Several photographs of the ferries show a signal was carried on the mast. The purpose of this
signal Three Vertical Balls has proved difficult to determine.
Assistance was sought from various forums dealing with shipping and the following explanations were offered:-
- indicates a vessel navigating stern foremost
- it should signify a vessel aground in or near a fairway.
- Rule 11 paragraph (e) three black balls in a vertical line, ship aground.
- usually indicated on restricted waters a cross trade (Ferry?), so the three balls maybe is the
daylight signal according to local pilotage laws?
- Rule 4. A vessel engaged in laying or picking up cable or a
navigation mark, surveying or underwater operations, or a vessel
engaged in replenishment at sea or in the launching or recovery of
aircraft carries, in lieu of her steaming lights, two all-round red
lights with an all round white light between them, each visible at least two miles.
Perhaps an adaptation of this, the vessel in question having limited ability to manoeuvre.
However the most likely explanation comes from Ian Campbell who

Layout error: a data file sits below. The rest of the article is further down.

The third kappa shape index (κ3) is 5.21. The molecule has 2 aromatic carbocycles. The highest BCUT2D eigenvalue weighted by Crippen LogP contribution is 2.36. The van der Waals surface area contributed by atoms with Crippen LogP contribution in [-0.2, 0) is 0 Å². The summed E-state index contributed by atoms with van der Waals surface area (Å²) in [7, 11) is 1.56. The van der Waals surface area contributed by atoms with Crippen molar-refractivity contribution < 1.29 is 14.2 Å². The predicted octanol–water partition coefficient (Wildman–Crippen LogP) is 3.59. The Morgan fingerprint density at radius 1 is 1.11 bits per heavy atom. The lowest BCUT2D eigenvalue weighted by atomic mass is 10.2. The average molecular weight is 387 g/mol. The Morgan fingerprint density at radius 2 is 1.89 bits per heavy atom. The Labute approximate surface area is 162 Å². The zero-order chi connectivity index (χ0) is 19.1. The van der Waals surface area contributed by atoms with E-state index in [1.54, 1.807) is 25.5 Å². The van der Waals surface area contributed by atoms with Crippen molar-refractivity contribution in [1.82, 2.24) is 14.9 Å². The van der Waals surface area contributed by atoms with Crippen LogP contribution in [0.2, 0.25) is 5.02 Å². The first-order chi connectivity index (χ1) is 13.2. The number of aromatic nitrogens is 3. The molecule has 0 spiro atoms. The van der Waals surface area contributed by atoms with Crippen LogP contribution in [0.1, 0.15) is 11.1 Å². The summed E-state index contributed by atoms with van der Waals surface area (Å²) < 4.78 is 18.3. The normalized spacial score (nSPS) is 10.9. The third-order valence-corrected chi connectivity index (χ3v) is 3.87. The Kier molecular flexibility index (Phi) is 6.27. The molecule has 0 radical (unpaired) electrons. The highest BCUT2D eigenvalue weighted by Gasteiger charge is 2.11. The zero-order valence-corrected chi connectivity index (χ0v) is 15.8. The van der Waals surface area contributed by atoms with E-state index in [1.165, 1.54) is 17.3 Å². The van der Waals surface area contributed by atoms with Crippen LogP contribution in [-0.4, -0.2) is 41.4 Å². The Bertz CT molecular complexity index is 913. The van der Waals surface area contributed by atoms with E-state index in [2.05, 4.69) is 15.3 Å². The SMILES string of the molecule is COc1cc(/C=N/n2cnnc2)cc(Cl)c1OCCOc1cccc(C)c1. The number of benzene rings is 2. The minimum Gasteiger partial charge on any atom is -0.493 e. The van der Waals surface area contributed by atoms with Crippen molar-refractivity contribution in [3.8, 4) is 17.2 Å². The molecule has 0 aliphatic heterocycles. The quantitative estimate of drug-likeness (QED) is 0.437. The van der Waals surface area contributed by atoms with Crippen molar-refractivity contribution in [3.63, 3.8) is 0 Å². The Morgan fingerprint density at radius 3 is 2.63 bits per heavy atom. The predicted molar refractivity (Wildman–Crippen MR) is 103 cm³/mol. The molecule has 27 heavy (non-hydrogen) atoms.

helped with the explanation on how to identify individual each ferry. Ian advises :-
"The 3-ball signal doesn't
exist in current "Collision Regulations", but I was told
they indicated that the ferries would give way to river traffic in
both directions. Otherwise, for example, a westbound tanker going
to Grangemouth would have to give way to a northbound ferry. And
that fits with the fact that the balls were removed for travel to
and from Leith for annual overhaul. Incidentally, Dundee never
carried these 3 balls, but perhaps that was just because it had no
The possibility that the balls indicated navigating in
reverse (not true). So far as their appearance was concerned,
northbound ferries were not in reverse. They had double sets of
navigation lights which were switched over for each direction, and
for daylight journeys there were both green and red panels on each
end of the bridge. Again, Dundee was the exception, but it turned
round for the northbound journey."